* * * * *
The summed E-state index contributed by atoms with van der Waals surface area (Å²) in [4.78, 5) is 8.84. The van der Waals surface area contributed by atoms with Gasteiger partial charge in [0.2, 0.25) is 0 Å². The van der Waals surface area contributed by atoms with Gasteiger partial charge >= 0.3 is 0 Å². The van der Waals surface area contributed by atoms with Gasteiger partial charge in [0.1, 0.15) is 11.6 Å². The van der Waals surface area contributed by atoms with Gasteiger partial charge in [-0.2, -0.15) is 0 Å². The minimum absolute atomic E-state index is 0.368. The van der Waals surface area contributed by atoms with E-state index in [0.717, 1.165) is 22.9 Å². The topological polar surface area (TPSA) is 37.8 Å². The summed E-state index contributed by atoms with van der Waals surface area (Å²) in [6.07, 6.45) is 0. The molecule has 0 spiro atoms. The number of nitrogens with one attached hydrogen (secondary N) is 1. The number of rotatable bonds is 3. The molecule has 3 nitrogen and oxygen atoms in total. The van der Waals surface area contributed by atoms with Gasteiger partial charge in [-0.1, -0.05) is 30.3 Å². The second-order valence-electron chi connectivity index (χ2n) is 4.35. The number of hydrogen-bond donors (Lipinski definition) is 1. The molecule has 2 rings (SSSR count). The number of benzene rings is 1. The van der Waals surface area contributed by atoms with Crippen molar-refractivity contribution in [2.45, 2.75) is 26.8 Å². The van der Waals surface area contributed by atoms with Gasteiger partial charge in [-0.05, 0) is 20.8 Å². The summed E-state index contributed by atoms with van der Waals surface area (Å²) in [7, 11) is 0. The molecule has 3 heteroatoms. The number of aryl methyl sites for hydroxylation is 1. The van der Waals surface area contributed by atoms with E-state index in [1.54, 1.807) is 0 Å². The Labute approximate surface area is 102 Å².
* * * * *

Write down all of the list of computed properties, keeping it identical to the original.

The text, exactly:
The summed E-state index contributed by atoms with van der Waals surface area (Å²) in [4.78, 5) is 8.84. The van der Waals surface area contributed by atoms with Gasteiger partial charge in [0.2, 0.25) is 0 Å². The van der Waals surface area contributed by atoms with Gasteiger partial charge >= 0.3 is 0 Å². The van der Waals surface area contributed by atoms with Gasteiger partial charge in [0.1, 0.15) is 11.6 Å². The van der Waals surface area contributed by atoms with Gasteiger partial charge in [-0.2, -0.15) is 0 Å². The minimum absolute atomic E-state index is 0.368. The van der Waals surface area contributed by atoms with E-state index in [0.717, 1.165) is 22.9 Å². The topological polar surface area (TPSA) is 37.8 Å². The summed E-state index contributed by atoms with van der Waals surface area (Å²) in [6.07, 6.45) is 0. The molecule has 0 spiro atoms. The number of nitrogens with one attached hydrogen (secondary N) is 1. The number of rotatable bonds is 3. The molecule has 3 nitrogen and oxygen atoms in total. The van der Waals surface area contributed by atoms with Gasteiger partial charge in [-0.1, -0.05) is 30.3 Å². The second-order valence-electron chi connectivity index (χ2n) is 4.35. The number of hydrogen-bond donors (Lipinski definition) is 1. The molecule has 2 rings (SSSR count). The number of benzene rings is 1. The van der Waals surface area contributed by atoms with Crippen molar-refractivity contribution in [2.45, 2.75) is 26.8 Å². The van der Waals surface area contributed by atoms with Gasteiger partial charge in [-0.05, 0) is 20.8 Å². The summed E-state index contributed by atoms with van der Waals surface area (Å²) in [7, 11) is 0. The molecule has 3 heteroatoms. The number of aryl methyl sites for hydroxylation is 1. The van der Waals surface area contributed by atoms with E-state index in [1.54, 1.807) is 0 Å². The Labute approximate surface area is 102 Å².